This long overdue restoration of Britain’s 1974 entry for Cannes’ Palme D’Or reveals a heady mix of horror and mystery that will reward the patient viewer. Directed and co-written by José Ramón Larraz, the film tells the story of Helen (Angela Pleasence), who has invited her friend Anne (Lorna Heilbron) to come with her to her house in the country.
Helen is determined that they have a peaceful break from the hustle and bustle of London, but the local handyman Brady (Peter Vaughn) won’t stop staring at her, and Anne becomes convinced that there’s someone else in the house. As Helen becomes more and more unstable, Anne moves towards the brink of a horrifying discovery.
Larraz keeps the audience guessing as to what exactly is going on for the bulk of the film, establishing a bewitching atmosphere that borders on folk horror while hinting at some terrible traumatic event in Helen’s past. There are bumps in the night, strange apparitions and an attic that obviously has plenty of secrets to give up, and the air of uncertainty is hugely impressive.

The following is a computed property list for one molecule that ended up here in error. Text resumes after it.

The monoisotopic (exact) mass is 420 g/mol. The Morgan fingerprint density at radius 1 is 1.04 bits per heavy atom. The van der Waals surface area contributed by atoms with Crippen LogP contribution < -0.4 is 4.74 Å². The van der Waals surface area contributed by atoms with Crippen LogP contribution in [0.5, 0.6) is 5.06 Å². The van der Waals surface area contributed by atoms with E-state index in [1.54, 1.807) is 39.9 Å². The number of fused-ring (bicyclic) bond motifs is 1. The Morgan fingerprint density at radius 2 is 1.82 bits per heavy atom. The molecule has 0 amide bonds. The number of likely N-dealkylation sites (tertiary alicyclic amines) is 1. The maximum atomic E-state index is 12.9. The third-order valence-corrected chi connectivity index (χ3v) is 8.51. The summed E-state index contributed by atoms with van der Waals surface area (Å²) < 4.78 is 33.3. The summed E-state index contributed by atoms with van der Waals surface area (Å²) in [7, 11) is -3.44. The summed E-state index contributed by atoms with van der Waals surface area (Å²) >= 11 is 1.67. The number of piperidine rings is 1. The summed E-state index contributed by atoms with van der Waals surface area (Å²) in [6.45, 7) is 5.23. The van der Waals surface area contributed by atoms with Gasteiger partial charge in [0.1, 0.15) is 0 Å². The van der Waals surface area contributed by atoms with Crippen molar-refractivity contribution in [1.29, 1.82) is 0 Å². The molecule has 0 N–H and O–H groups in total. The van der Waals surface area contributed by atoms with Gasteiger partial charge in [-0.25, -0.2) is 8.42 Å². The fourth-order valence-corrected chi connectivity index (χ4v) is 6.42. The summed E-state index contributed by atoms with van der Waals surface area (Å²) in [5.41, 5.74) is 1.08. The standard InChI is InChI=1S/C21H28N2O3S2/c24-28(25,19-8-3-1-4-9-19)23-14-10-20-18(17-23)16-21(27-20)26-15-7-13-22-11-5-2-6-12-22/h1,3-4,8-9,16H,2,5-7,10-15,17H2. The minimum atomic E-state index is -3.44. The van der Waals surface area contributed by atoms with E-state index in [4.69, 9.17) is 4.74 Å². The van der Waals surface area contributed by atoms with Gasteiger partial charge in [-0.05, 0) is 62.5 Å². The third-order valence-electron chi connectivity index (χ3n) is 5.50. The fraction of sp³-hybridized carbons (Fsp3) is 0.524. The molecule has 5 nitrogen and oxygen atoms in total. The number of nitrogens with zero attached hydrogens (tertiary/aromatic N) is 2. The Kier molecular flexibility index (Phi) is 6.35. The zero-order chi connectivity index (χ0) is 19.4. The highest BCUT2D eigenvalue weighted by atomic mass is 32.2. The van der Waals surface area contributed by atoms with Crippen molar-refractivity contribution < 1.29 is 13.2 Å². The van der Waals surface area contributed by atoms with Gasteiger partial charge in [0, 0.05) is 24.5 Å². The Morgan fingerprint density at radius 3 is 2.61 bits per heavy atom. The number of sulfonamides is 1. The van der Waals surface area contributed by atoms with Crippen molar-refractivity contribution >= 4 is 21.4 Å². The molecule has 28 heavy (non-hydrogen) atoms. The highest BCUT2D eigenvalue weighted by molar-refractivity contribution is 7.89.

At the centre of it all is a brilliant performance from Pleasence as Helen, contributing beautifully to the air of uncertainty with a hypnotic and unreadable turn. She’s capably supported by Heilbron as the caring Anne, and Vaughn (Game Of Thrones) as the intrusive handyman who knows a lot more about Helen than Anne does.
The BFI’s lovely reissue contains two excellent documentaries about Larraz, one of which focuses on this and his next best-known film Vampyres, and fascinating interviews with Pleasence (who’s very open about what she had to endure at the hands of her director, including a potentially life-threatening injury), Heilbron and editor Brian Smedley-Aston.
Although there are problems with the pacing, and the slow-burn nature of it may put off some viewers, Symptoms is a beguiling tale of madness that makes excellent use of its location and star to create something that is unsettling but absolutely watchable. Seek it out.